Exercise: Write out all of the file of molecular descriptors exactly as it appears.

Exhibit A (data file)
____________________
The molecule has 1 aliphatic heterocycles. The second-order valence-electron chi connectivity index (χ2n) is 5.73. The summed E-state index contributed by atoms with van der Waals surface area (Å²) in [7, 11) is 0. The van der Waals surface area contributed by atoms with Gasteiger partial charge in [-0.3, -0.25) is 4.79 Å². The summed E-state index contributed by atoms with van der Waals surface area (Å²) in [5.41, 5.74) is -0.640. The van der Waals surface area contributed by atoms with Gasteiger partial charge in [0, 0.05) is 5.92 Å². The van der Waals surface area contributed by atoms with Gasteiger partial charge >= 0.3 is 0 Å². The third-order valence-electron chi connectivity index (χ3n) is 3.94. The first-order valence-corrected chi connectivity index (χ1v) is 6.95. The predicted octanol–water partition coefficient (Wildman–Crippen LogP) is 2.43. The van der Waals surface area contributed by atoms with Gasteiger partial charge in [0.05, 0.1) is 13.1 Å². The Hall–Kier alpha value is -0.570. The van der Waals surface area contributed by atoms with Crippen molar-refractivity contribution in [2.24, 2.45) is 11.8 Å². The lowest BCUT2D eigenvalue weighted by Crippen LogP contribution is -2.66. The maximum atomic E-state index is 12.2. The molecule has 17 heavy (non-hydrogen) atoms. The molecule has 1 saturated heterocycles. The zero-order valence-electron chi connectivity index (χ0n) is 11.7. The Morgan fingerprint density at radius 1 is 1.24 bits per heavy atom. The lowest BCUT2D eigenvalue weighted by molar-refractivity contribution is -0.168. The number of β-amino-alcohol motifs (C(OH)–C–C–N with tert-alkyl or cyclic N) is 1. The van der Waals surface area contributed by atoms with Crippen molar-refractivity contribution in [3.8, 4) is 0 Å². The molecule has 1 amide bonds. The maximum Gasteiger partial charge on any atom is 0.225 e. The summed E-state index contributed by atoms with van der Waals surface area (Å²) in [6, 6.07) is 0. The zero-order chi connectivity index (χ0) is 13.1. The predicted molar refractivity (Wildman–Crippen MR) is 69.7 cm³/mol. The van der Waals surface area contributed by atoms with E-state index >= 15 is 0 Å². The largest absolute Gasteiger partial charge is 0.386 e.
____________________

The molecule has 1 aliphatic heterocycles. The second-order valence-electron chi connectivity index (χ2n) is 5.73. The summed E-state index contributed by atoms with van der Waals surface area (Å²) in [7, 11) is 0. The van der Waals surface area contributed by atoms with Gasteiger partial charge in [-0.3, -0.25) is 4.79 Å². The summed E-state index contributed by atoms with van der Waals surface area (Å²) in [5.41, 5.74) is -0.640. The van der Waals surface area contributed by atoms with Gasteiger partial charge in [0, 0.05) is 5.92 Å². The van der Waals surface area contributed by atoms with Gasteiger partial charge >= 0.3 is 0 Å². The third-order valence-electron chi connectivity index (χ3n) is 3.94. The first-order valence-corrected chi connectivity index (χ1v) is 6.95. The predicted octanol–water partition coefficient (Wildman–Crippen LogP) is 2.43. The van der Waals surface area contributed by atoms with Gasteiger partial charge in [0.05, 0.1) is 13.1 Å². The Hall–Kier alpha value is -0.570. The van der Waals surface area contributed by atoms with Crippen molar-refractivity contribution in [2.24, 2.45) is 11.8 Å². The lowest BCUT2D eigenvalue weighted by Crippen LogP contribution is -2.66. The maximum atomic E-state index is 12.2. The molecule has 17 heavy (non-hydrogen) atoms. The molecule has 1 saturated heterocycles. The zero-order valence-electron chi connectivity index (χ0n) is 11.7. The Morgan fingerprint density at radius 1 is 1.24 bits per heavy atom. The lowest BCUT2D eigenvalue weighted by molar-refractivity contribution is -0.168. The number of β-amino-alcohol motifs (C(OH)–C–C–N with tert-alkyl or cyclic N) is 1. The van der Waals surface area contributed by atoms with Crippen molar-refractivity contribution in [3.8, 4) is 0 Å². The molecule has 1 amide bonds. The maximum Gasteiger partial charge on any atom is 0.225 e. The summed E-state index contributed by atoms with van der Waals surface area (Å²) in [6, 6.07) is 0. The zero-order chi connectivity index (χ0) is 13.1. The predicted molar refractivity (Wildman–Crippen MR) is 69.7 cm³/mol. The van der Waals surface area contributed by atoms with E-state index >= 15 is 0 Å². The largest absolute Gasteiger partial charge is 0.386 e.